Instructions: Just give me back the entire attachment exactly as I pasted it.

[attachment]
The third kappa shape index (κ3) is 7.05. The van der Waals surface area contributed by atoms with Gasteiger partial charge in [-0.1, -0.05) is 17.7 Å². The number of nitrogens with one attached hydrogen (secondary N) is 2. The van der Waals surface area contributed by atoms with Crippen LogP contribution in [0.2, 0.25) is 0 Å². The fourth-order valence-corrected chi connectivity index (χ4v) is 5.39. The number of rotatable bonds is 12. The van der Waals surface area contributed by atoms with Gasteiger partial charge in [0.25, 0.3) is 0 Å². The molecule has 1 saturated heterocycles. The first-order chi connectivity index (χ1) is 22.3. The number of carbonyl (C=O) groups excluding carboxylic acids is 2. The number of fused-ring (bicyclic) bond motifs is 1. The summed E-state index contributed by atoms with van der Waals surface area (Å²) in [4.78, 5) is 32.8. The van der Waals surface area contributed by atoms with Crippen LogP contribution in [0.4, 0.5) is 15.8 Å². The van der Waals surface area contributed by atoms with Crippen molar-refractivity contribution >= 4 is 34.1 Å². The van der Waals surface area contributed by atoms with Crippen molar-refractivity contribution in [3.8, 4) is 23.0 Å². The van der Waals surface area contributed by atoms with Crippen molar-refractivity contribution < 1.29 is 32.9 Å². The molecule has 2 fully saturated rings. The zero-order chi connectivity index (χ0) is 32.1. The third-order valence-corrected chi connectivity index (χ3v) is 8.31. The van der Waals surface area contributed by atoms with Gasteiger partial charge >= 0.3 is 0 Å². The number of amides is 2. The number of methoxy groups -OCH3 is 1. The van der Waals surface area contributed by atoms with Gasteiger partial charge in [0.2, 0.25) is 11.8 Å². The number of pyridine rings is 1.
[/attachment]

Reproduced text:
The third kappa shape index (κ3) is 7.05. The van der Waals surface area contributed by atoms with Gasteiger partial charge in [-0.1, -0.05) is 17.7 Å². The number of nitrogens with one attached hydrogen (secondary N) is 2. The van der Waals surface area contributed by atoms with Crippen LogP contribution in [0.2, 0.25) is 0 Å². The fourth-order valence-corrected chi connectivity index (χ4v) is 5.39. The number of rotatable bonds is 12. The van der Waals surface area contributed by atoms with Gasteiger partial charge in [0.25, 0.3) is 0 Å². The molecule has 1 saturated heterocycles. The first-order chi connectivity index (χ1) is 22.3. The number of carbonyl (C=O) groups excluding carboxylic acids is 2. The number of fused-ring (bicyclic) bond motifs is 1. The summed E-state index contributed by atoms with van der Waals surface area (Å²) in [4.78, 5) is 32.8. The van der Waals surface area contributed by atoms with Crippen LogP contribution in [0.4, 0.5) is 15.8 Å². The van der Waals surface area contributed by atoms with Crippen molar-refractivity contribution >= 4 is 34.1 Å². The van der Waals surface area contributed by atoms with Crippen molar-refractivity contribution in [3.8, 4) is 23.0 Å². The van der Waals surface area contributed by atoms with Crippen molar-refractivity contribution < 1.29 is 32.9 Å². The molecule has 2 fully saturated rings. The zero-order chi connectivity index (χ0) is 32.1. The third-order valence-corrected chi connectivity index (χ3v) is 8.31. The van der Waals surface area contributed by atoms with Gasteiger partial charge >= 0.3 is 0 Å². The number of amides is 2. The number of methoxy groups -OCH3 is 1. The van der Waals surface area contributed by atoms with Gasteiger partial charge in [0.2, 0.25) is 11.8 Å². The number of pyridine rings is 1.